Attitudes toward Risk: Are Consumer Items Different from Money?






We examine choices between a sure thing and a risky prospect when the sure thing and/or risky prospect contain either consumer items (e.g., a television) or cash amounts. For instance, would you prefer a television for sure or a fifty-fifty chance at a camera or a dozen cookies? How about a television for sure versus a fifty-fifty chance at $300 or $10? Or $200 for sure versus a fifty-fifty chance at a camera or a dozen cookies? Or, finally, $200 for sure versus a fifty-fifty chance at $300 or $10? We find that people are more likely to pick risky prospects over sure things when the sure thing is an item (vs. cash) and also when the prospect involves cash (vs. items). This pattern implies, and we subsequently find, that people are substantially more likely to opt for a risky prospect when both the sure thing and the prospect involve consumer items than when they both involve cash. However, it also implies that people are not more tolerant of item risk than cash risk per se. Instead, our findings may arise because items entail a type of risk that cash does not: that how we may feel with the item is less clear than for cash. For example, receiving a television for sure avoids the risk of the alternative prospect but entails the risk that one may or may not end up satisfied with the television. If sure thing / prospect choices accentuate people’s motivation to avoid risk, cash sure things will be more attractive than item sure things, and cash prospects will be less unattractive than item prospects.


George Wu studies the psychology of decision making; decision analysis; and cognitive biases in bargaining and negotiation. Additionally, he has received research funding as part of a 3-year, $3.6 million project entitled Enhancing the Human Experience through Behavioral Science: New Paths to Purpose to advance the behavioral science of purpose. Project research explores how people adopt, pursue, and fulfill their intentions to accomplish something that is meaningful to the self, and often is of consequence to the world beyond the self.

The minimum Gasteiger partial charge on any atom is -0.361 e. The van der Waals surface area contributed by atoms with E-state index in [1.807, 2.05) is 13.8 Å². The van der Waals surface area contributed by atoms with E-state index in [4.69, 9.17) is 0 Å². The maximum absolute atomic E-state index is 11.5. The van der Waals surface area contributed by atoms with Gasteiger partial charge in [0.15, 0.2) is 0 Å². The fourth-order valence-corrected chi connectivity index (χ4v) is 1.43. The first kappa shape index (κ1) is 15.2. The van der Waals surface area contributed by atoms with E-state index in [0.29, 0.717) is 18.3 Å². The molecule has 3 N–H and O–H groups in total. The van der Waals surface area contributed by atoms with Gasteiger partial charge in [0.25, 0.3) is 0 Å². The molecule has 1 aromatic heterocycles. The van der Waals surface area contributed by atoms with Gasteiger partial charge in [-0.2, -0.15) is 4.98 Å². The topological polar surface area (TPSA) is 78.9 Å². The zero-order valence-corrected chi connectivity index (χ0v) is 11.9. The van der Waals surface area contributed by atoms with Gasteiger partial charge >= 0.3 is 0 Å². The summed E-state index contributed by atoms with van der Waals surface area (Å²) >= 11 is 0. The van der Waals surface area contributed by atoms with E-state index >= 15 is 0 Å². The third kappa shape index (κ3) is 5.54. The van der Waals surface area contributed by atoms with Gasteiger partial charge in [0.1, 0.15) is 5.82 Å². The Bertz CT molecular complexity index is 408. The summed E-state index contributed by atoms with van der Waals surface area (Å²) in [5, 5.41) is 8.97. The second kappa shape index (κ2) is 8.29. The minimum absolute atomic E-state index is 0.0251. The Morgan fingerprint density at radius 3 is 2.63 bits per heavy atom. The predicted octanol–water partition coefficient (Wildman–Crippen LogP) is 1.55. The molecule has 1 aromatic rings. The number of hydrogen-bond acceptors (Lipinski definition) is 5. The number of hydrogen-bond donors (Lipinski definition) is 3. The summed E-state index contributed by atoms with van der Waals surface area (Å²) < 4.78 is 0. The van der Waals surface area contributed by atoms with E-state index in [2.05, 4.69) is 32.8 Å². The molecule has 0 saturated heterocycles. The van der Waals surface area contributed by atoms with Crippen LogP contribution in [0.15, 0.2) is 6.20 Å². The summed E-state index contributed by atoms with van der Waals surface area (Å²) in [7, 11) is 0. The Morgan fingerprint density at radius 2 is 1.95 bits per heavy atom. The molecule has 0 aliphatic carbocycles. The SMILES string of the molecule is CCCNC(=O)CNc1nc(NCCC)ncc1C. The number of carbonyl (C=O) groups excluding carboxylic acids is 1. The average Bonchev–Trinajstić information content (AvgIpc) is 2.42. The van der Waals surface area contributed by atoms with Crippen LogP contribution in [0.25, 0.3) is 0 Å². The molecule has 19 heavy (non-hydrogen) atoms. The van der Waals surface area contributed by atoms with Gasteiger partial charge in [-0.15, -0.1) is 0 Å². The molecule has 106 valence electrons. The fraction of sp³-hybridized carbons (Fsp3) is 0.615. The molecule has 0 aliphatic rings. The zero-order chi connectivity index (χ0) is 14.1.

Wu's research has been published widely in a number of journals in economics, management science, and psychology, including Cognitive Psychology, the Journal of Personality and Social Psychology, the Journal of Risk and Uncertainty, Management Science, Psychological Science, and the Quarterly Journal of Economics.


Prior to joining the Chicago Booth faculty in 1997, Wu was on the faculty of Harvard Business School as an assistant and associate professor in the managerial economics area and then in the negotiation and decision making group. He also has worked as a lecturer at Wharton School at the University of Pennsylvania. Prior to graduate school, Wu worked as a decision analyst at Procter & Gamble.


Wu is a former department editor of Management Science and is on numerous other editorial boards, including Decision Analysis, Journal of Behavioral Decision Making, Journal of Risk and Uncertainty, and Theory and Decision. He earned a bachelor's degree cum laude in applied mathematics with a concentration in decision and control in 1985, a master's degree in applied mathematics in 1987, and a PhD in decision sciences in 1991, all from Harvard.